The human body is capable of auto-cleaning and auto-healing through specialised cells whose functions are to sweep or phagocytised away dust out of our body and organs that eliminate pathogenic agents [66,67]. Unfortunately, in several areas of Inner Asia environmental risks factors now exceed the human capacity to mitigate damage [68]. The severity of dust health impacts depends on individual tolerance levels, which is linked to genetic background, age, and circumstances affecting the ability to cope with the aggressive agents and levels of exposure to environmental risk factors.
Several determinants affect the aeolian dust effect on human health. Assessing the frequency and severity of the pathogenic effects encourages a better understanding of the possible different detrimental impacts of dust on the human body [1]. Particle size is a main determinant; unlike coarse PM that are filtered by the ciliated and mucus cells, PM < 10 microns in diameter are absorbed by the lung tissues and can embed in the bronchioles and alveoli structures [69]. This affects respiratory functions as fine grains (<2.5 microns) can enter the blood stream and are transported to other organs to act as disrupters [70,71]. Khaniabadi, Y.O. et al. [72] demonstrated that dust events and PM10 have a direct impact on hospital admissions for Chronic Obstructive Pulmonary Disease (COPD) and on the Respiratory Mortality (RM).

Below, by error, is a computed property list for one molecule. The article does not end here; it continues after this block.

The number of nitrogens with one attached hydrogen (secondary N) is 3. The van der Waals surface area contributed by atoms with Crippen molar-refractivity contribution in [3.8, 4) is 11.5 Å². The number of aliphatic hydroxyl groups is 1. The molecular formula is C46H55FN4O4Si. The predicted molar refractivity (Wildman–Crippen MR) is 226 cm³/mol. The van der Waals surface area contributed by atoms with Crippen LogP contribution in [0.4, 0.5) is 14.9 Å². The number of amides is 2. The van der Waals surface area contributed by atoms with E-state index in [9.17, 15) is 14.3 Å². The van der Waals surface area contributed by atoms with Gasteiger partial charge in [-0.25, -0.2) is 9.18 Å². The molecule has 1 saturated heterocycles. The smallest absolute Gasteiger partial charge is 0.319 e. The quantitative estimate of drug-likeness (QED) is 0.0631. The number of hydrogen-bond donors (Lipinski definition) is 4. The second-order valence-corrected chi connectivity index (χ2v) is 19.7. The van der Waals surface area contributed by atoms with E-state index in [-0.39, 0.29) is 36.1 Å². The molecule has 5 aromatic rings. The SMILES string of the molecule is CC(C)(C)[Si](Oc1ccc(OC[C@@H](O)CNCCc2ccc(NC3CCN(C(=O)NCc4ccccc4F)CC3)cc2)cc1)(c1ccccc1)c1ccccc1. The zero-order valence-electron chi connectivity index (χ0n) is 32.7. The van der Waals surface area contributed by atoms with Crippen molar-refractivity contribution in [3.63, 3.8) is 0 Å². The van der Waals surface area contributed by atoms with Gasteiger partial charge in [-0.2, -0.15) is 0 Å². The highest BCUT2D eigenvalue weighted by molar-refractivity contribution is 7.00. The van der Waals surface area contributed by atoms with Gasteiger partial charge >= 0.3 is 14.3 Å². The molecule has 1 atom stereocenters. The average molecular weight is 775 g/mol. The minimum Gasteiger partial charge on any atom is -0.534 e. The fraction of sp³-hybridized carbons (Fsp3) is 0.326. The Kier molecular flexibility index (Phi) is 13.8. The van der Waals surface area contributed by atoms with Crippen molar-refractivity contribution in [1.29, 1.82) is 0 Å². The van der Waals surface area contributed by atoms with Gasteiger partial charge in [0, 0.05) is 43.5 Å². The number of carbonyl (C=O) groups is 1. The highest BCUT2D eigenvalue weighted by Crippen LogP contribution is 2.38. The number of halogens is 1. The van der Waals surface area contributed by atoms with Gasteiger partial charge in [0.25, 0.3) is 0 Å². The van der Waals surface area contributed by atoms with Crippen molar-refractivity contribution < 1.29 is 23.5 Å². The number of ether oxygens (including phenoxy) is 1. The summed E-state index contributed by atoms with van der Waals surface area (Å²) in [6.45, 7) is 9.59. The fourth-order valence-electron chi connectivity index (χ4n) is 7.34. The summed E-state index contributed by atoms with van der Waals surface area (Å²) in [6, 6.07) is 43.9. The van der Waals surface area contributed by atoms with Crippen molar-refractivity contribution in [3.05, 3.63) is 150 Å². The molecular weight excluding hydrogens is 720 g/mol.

The chemical composition of particulate—mineralogical, isotopic, and elemental—is an important factor. For example, Long-term exposure to silica dust is associated with an increase of mortality among the mineworkers due to respiratory diseases, silicosis, lung cancer, and cardiovascular diseases [73]. Generally speaking, dust storms are composed primarily of Silica SiO2, Al2O3, and in lesser amounts, Fe2O3, CaO and MgO. Other components in dust can be salts, organic, pathogenic, and polluting materials. Various studies examined the environmental risk factors due to SO2, NO2, Pb, and other heavy metals like Zn, Ni, Co, and Cr in the air near mining areas [74]. Geochemical analysis on Asian dusts indicated a clear contrast between the potential sources areas coming from the tectonic structure of the arid lands and gave some evidence of the natural or anthropogenic type of sources.